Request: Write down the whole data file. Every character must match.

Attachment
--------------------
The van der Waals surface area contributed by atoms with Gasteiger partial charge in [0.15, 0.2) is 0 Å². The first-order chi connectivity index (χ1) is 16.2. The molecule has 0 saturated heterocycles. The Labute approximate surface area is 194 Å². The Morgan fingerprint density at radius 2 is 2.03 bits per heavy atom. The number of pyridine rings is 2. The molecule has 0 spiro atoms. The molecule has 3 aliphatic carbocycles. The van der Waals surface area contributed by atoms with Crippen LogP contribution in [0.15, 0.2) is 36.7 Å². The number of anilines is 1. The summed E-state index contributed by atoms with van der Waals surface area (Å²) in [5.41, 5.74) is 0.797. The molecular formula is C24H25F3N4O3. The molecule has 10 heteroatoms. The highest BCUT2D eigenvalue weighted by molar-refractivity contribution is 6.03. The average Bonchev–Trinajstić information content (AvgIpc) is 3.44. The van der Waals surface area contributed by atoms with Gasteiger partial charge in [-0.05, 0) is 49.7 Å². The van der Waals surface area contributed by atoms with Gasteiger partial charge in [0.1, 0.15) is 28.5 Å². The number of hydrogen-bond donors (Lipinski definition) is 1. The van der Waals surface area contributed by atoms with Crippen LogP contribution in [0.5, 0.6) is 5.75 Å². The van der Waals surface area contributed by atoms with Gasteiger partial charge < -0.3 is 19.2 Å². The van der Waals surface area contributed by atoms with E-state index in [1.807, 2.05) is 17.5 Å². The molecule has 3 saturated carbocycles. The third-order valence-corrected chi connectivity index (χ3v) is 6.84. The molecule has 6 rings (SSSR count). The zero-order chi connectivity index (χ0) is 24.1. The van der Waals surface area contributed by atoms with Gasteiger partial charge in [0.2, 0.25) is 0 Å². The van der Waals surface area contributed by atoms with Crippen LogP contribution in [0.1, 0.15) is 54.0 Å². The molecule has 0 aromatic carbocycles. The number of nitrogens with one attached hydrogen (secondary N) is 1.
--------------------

The van der Waals surface area contributed by atoms with Gasteiger partial charge in [0.15, 0.2) is 0 Å². The first-order chi connectivity index (χ1) is 16.2. The molecule has 0 saturated heterocycles. The Labute approximate surface area is 194 Å². The Morgan fingerprint density at radius 2 is 2.03 bits per heavy atom. The number of pyridine rings is 2. The molecule has 0 spiro atoms. The molecule has 3 aliphatic carbocycles. The van der Waals surface area contributed by atoms with Crippen LogP contribution in [0.15, 0.2) is 36.7 Å². The number of anilines is 1. The summed E-state index contributed by atoms with van der Waals surface area (Å²) in [5.41, 5.74) is 0.797. The molecular formula is C24H25F3N4O3. The molecule has 10 heteroatoms. The highest BCUT2D eigenvalue weighted by molar-refractivity contribution is 6.03. The average Bonchev–Trinajstić information content (AvgIpc) is 3.44. The van der Waals surface area contributed by atoms with Gasteiger partial charge in [-0.05, 0) is 49.7 Å². The van der Waals surface area contributed by atoms with Gasteiger partial charge in [0.1, 0.15) is 28.5 Å². The number of hydrogen-bond donors (Lipinski definition) is 1. The van der Waals surface area contributed by atoms with Crippen LogP contribution in [0.5, 0.6) is 5.75 Å². The van der Waals surface area contributed by atoms with Gasteiger partial charge < -0.3 is 19.2 Å². The van der Waals surface area contributed by atoms with E-state index in [1.807, 2.05) is 17.5 Å². The molecule has 3 saturated carbocycles. The third-order valence-corrected chi connectivity index (χ3v) is 6.84. The molecule has 6 rings (SSSR count). The zero-order chi connectivity index (χ0) is 24.1. The van der Waals surface area contributed by atoms with Gasteiger partial charge in [0.2, 0.25) is 0 Å². The van der Waals surface area contributed by atoms with Crippen LogP contribution in [0.1, 0.15) is 54.0 Å². The molecule has 0 aromatic carbocycles. The number of nitrogens with one attached hydrogen (secondary N) is 1.